This is a lot better than the last “Dead of Night” series, that’s for sure, but it’s difficult to judge the series based on this particular first issue because not much happens at all. It’s certainly nothing like any other incarnation of Devil-Slayer, a character who I know almost nothing about except that he fought Deathlok, hung around with the Defenders from time to time, and had a really ugly costume and cool-looking weapons. It’s not often you saw a Marvel superhero with a sword, but apparently Devil-Slayer could pull all kinds of weapons out of his magical cloak.
We don’t get any of that stuff here.
The cape is gone, the blue costume with the funny headgear is gone, the sword, alas, is gone, contrary to what the cover may indicate.
All of that stuff might show up next issue for all I know, but I doubt it. This is a brand new approach to the character. Grittier, more contemporary, MAX-ified.
Like Garth Ennis and Howard Chaykin’s recently-concluded “Phantom Eagle” MAX series, this is a war comic. It’s not WWI on display here, though, it’s our current war in Iraq. And while Ennis and Chaykin embraced the disillusionment and the randomness of their time, writer Brian Keene and artist Chris Samnee embrace the chaos and the corporate influence of our time. “Dead of Night Featuring Devil-Slayer” (hereafter called just “Devil-Slayer”) #1 isn’t an allegory about our current military escapades. It’s distinctly about what’s going on in Iraq right now, but with a supernatural twist at the end.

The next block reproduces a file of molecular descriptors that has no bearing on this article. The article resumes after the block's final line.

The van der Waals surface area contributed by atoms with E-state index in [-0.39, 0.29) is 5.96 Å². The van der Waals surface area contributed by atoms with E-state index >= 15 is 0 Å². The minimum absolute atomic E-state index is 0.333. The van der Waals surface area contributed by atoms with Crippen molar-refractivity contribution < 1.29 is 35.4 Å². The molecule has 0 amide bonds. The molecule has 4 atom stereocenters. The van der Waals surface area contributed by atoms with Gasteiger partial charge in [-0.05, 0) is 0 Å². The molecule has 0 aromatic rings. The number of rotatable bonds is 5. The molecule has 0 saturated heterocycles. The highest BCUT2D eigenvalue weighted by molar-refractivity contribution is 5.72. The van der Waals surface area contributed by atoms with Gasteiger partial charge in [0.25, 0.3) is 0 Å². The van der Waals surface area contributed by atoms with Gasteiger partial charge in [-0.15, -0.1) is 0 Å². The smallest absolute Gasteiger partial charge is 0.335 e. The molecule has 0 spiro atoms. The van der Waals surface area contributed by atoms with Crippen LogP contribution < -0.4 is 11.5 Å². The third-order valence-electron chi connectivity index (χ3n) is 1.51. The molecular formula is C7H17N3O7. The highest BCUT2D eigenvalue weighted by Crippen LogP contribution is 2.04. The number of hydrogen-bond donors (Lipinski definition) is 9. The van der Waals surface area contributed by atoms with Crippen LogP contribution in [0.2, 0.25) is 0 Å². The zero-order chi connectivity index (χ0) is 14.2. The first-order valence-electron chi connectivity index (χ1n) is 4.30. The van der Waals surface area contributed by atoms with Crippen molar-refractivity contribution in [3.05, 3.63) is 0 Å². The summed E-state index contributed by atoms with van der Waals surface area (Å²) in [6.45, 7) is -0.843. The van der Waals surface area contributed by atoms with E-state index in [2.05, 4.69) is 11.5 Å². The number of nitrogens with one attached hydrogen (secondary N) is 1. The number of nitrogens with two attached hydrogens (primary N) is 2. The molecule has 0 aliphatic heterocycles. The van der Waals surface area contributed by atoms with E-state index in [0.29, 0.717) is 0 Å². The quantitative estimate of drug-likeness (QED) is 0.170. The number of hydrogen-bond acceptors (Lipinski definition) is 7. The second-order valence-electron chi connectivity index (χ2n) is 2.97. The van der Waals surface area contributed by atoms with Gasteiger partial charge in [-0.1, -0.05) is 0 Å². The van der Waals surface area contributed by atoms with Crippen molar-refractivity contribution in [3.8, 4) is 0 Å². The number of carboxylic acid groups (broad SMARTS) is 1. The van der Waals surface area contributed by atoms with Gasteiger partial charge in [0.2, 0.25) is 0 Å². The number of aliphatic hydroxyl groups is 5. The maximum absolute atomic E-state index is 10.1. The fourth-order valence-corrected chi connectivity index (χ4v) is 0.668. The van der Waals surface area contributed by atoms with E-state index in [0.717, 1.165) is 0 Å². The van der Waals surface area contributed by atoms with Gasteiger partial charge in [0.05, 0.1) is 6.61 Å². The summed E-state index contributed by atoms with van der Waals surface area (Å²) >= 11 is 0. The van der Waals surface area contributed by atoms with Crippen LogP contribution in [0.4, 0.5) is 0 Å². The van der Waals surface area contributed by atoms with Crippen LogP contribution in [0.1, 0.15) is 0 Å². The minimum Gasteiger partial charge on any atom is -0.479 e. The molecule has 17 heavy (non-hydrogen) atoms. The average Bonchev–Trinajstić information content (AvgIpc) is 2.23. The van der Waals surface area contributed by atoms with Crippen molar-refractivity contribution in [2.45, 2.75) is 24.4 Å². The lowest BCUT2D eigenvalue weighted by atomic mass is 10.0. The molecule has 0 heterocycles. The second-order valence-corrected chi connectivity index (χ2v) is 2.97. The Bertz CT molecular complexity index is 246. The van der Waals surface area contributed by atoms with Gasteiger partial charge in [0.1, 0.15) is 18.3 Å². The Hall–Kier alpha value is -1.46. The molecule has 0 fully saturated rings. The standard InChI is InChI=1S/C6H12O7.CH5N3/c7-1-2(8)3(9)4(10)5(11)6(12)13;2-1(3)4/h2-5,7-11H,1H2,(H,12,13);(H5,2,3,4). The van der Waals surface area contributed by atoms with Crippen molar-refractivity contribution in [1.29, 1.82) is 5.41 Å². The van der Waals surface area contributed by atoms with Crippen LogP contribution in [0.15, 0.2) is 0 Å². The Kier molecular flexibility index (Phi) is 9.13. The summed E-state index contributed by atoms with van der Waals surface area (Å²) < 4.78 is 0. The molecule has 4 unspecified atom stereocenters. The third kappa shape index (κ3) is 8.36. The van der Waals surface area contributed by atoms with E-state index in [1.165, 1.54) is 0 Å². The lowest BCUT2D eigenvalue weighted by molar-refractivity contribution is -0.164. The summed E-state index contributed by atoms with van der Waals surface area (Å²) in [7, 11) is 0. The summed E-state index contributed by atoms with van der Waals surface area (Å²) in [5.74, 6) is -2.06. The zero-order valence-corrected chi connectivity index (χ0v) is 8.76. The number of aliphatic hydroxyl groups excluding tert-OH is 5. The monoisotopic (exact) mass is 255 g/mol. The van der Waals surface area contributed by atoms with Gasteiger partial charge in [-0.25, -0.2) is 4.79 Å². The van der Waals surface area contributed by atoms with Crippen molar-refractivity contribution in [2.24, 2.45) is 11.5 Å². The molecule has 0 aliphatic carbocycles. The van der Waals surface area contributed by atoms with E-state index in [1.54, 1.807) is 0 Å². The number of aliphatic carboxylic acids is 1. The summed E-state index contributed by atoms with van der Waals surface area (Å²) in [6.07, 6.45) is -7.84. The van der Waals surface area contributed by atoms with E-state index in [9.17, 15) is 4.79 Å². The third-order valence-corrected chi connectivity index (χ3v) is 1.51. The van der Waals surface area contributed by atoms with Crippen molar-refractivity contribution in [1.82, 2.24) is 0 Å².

This isn’t called “Devil-Slayer” because he’s fighting metaphors. There’s some ugly little horned critters by the final page.
But most of this issue is what you might expect from a novelist writing a comic. I hate to fall into the trap of saying that Keene’s prose leanings haven’t prepared him for comic book storytelling, but there’s a distinctly slow pace to this first issue. It’s basically like this: protagonist is back in Iraq after failing to re-enter civilian life at home, then the squad zooms off on an extraction mission, then bloodshed and, hey, demons! Here’s what Keene does not do, though: he doesn’t overdo the captions, which is nice. He lets the story unfold mostly through the visuals and the dialogue. And the dialogue is quite good — tight and specific. Even though the characters are mostly war story cliches (the vet who can’t hack it back home, the photo of the girlfriend, the eager young newbie), the dialogue seems authentic enough to make the story work. Keene seems to know what he’s writing about, which is nice to see.
The real star of this issue is Chris Samnee’s artwork, though. He’s come a long way since “Capote in Kansas.” His characters can sometimes have strange body language, but he is a master of light and shadow, and when the violence starts to explode on the page, Samnee sells it with chilling detail. He’s of the Mazzuchelli/Lark school, and it’s an interesting style for a supernatural horror comic. I like it a lot.
I assume the protagonist, Danny Sylva, will find some kind of magic cloak and become the new Devil-Slayer. Or maybe he’ll just kill these demons the old fashioned way, with weapons and a bad attitude. But I don’t think he’ll be donning a blue costume and cape anytime soon.
I don’t know why this is labeled as a “Dead of Night” comic, since it has nothing to link it to the previous, poorly-received series, and I assume the “Devil-Slayer” concept will pop up sooner rather than later. But so far it’s just a decently written Iraq war comic with a bit of devilishness at the end. I hope Keene has something a bit more unique planned for the next few issues.